True, Samsung Galaxy S4 didn’t set the world ablaze. If anything, it has raised the bar for its competitors. Notwithstanding this latest truism, Samsung has been a harbinger of game-changing smartphones and the Galaxy S4 joins the pantheon of its phenomenally successful Galaxy series. Its previous flagship, the Galaxy S3, was announced with much fanfare and it speedily grabbed headlines and the attention of every tech aficionado.
After all, try as they may, who doesn’t like the sound of the next much-awaited ‘iPhone killer’?
The Galaxy S4 was unveiled at a dazzling albeit a weird event (the antics didn’t go down well with the audience) at New York’s Radio City Music Hall. But will it astound the users as its worthy predecessor did is a matter of debate.
Samsung Galaxy S3 set new standards in the smartphone market; it introduced a slew of spectacular features and a premium software and hardware to take on the then competition. It was a big stride. The S4, in all probability, is a calculated step forward.
Evolution in the mobile phones market is that one can tell the difference between two handsets or more by the mere mention of their names, company make, hardware, software and so on. If anything, the two Galaxies have no major glaring distinctions to truly set them apart, and no one or two major differences to choose S4 over S3 on the exclusive basis of select features alone. It’s murky business here.
So should you sell your Galaxy S3 off for the new Galaxy S4, or would you rather stick to it and wait for something more.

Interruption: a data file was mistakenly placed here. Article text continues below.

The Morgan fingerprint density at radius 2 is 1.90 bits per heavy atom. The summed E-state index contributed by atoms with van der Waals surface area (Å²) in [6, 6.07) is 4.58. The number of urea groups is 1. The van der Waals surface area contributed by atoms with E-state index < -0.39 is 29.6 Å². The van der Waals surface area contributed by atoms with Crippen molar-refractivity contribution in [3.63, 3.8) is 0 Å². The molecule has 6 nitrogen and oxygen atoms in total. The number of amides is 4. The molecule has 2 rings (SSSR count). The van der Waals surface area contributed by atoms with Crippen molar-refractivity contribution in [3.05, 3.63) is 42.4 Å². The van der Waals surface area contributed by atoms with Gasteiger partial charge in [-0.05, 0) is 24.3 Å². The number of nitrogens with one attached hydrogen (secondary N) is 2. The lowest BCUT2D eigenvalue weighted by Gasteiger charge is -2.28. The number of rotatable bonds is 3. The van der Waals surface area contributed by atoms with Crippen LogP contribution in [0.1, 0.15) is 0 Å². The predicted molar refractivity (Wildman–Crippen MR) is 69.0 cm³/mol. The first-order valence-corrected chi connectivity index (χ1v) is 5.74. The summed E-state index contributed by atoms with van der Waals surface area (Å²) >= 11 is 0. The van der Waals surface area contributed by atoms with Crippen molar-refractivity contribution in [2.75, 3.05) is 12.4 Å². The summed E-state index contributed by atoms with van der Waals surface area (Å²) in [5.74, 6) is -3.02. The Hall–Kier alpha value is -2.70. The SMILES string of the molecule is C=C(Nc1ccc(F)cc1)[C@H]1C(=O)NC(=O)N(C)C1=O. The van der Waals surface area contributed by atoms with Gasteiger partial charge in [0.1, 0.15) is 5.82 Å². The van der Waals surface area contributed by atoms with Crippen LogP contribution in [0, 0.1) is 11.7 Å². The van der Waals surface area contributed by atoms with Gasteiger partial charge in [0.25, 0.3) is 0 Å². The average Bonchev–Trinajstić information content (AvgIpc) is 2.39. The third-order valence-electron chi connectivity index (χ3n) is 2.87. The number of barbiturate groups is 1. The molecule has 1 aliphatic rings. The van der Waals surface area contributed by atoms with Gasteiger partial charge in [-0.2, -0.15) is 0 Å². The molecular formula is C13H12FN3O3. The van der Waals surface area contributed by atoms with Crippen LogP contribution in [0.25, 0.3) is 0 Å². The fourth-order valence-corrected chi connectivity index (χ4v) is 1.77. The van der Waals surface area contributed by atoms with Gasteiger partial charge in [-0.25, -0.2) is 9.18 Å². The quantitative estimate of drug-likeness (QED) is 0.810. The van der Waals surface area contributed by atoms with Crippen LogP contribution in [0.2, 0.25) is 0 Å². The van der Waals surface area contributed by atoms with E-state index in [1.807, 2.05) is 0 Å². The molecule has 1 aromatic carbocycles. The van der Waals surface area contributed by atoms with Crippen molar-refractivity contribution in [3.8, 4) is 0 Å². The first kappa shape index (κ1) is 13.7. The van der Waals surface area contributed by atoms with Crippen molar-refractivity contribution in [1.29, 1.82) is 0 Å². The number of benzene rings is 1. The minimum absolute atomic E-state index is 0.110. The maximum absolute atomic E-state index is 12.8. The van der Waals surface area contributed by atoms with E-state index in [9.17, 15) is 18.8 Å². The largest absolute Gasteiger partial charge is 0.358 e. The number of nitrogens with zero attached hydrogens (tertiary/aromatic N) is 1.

Lets’ find out if Samsung Galaxy S3 can take it to Samsung Galaxy S4 in a fist fight fit for these feature packed phones!
There are a myriad of software and nifty little features that sets Galaxy S4 apart from its antecedent. Take for instance Dual Camera which takes synchronised photos and videos from both its cameras and meshes them together, Group Play that make games, music and videos more interesting and fun while sharing it with people around you via wireless connection.
Air View makes you use your fingers to preview contents in the gallery, videos, mail and S-Planner without having to open them. And Air Gesture that can change music soundtracks, scroll in a webpage or accept a call, all with the wave of your hand. Samsung Smart Pause controls and adjusts the screen by using your eyes. Not to forget, S Health to track your fitness record and S Voice Drive — a hands-free voice controller.
The S3 had Smart Stay, Direct call, S-Beam and S-Voice that set it apart. Given, S-Voice needed a lot of work but other features on the S3 were quoted as “trend setters”.
So it’s not that the amount of features set the two apart rather the increase in inventory which makes the S4 a viable choice. But it also must be remembered, features aren’t the only reasons that users buy phones or change the ones they already have.
To put it shortly, the S4 looks bigger, feels bigger (and thinner) with slight upgrades on both hardware and software levels. Major, if it can be called that, is that the S4 is 0.7mm thinner and is 3gms (130gms) lighter than its precursor. It packs a high-res 5-inch 1080p screen, a shift from the 720p on the S3, coupled with better juice in the battery (2,600 mAh) and a 13MP camera over the 8MP one.
In the processor department, the S4 will follow in the footsteps of its 2012 counterpart. Like the Galaxy S3, the S4 will be made available in two different versions. While one model will run on the 1.9GHz quad-core Qualcomm Snapdragon 600 series processor, the other will be powered by a 1.6GHz eight-core Exynos 5 Octa silicon processor.
While the synthetic benchmarks will give the edge to the S4, the S3 still holds its own as a powerful device, and is more than able to handle heavy processing and applications with a cinch.